And then there’s Inger Ash Wolfe’s A Door in the River. In that novel, Inspector Hazel Micallef of the Port Dundas, Ontario police is having a ‘photo taken with her mother Emily when a telephone call interrupts them. Hardware store owner Henry Wiest has died in the parking lot of a smoke shop on the Reserve. His death is put down to heart failure due to an extreme allergic reaction to a bee sting. All of the medical evidence supports an accidental death. But Micallef isn’t so sure. For one thing, the death occurred late at night, so why was Wiest at the smoke shop at that time? What’s more, he didn’t smoke. And, interestingly enough, the police evidence doesn’t show that a stinger was ever found. So Micallef decides to investigate this matter a little further. Then, Henry’s wife is attacked. And two more deaths follow. Now it’s clear that this is much more than a case of death by bee sting…
In Kathleen Hills’ Past Imperfect, the small town of St. Adele, Michigan is rocked when fisherman Nels Bertelsen is found dead in his boat one morning. All of the signs point to death by an extreme allergic reaction to a bee sting. That explanation makes sense too. Everyone knew that Bertelsen was violently allergic to bees. In fact, that’s part of why he’d made the move from his family’s farming business to fishing. There’s even a dead bee as evidence. But the case isn’t as clear cut as that, and local constable John McIntire soon begins to wonder what really happened. In order to find out the truth, he’s going to have to look into Bertelsen’s history to find out who wanted him dead badly enough to expose him to a bee, and to find out how it happened.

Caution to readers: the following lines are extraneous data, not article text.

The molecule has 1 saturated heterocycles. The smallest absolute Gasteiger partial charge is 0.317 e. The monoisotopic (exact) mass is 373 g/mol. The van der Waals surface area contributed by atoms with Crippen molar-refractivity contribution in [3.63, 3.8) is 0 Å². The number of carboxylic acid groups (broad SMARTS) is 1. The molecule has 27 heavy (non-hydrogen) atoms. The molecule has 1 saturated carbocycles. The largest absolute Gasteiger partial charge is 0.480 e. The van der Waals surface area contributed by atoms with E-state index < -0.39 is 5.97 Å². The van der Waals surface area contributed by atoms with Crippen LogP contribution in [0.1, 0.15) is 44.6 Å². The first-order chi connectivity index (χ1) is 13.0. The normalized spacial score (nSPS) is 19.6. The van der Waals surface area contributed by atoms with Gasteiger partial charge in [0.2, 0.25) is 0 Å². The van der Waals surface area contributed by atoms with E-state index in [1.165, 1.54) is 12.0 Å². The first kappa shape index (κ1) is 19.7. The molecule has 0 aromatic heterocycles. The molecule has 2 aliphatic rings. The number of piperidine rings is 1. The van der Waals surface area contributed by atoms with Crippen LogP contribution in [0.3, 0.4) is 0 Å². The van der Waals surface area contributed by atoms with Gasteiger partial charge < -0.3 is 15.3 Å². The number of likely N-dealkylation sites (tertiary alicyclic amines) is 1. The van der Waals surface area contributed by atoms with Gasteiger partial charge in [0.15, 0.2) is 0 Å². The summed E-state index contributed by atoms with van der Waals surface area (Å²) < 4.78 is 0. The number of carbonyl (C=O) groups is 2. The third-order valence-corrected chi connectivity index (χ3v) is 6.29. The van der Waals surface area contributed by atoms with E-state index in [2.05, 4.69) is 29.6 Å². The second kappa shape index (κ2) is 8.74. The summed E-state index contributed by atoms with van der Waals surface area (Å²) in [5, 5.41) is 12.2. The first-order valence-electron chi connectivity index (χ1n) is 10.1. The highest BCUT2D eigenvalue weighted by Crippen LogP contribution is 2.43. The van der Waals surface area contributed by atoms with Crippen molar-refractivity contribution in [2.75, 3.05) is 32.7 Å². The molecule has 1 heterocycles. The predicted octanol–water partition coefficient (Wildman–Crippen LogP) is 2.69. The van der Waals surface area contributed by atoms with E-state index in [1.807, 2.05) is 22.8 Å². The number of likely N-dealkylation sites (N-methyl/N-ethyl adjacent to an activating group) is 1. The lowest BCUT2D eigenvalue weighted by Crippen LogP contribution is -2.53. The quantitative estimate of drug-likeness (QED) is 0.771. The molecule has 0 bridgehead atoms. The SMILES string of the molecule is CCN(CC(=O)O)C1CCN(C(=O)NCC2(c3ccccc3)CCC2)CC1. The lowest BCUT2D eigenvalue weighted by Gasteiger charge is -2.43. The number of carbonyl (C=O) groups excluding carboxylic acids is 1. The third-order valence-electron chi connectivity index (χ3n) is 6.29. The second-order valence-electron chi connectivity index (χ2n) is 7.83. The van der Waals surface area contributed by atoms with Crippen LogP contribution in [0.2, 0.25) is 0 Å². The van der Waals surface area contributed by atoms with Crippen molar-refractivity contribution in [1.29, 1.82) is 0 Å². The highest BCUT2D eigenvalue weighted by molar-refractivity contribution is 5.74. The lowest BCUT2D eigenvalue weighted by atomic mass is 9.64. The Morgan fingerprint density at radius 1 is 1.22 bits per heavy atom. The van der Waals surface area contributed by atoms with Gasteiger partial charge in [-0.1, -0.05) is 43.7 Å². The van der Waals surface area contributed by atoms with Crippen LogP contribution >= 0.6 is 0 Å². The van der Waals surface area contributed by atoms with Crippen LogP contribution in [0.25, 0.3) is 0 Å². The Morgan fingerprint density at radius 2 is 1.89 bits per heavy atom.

There’s also of course Rebecca Tope’s The Sting of Death, in which DS Den Cooper and eccentric undertaker Drew Slocombe investigate the disappearance of Justine Pereira, a distant relation of Slocombe’s. Justine isn’t killed by bees, but the investigation into her disappearance brings up a great number of family secrets and leads to more than one death. And one of the main characters in this novel is Roma Millan, a local beekeeper and Justine’s aunt. Roma is a fascinating character and as it turns out, her brother Conrad was fatally stung by bees when he was very small. It’s had a lot to do with the way Roma is, and it adds an interesting layer to her character.
See what I mean? Bees, wasps and the like may be important to the ecosystem but they can be very hazardous to your health. Now, ready for that trip to the bee farm? They’re going to let us observe the hives… ;-)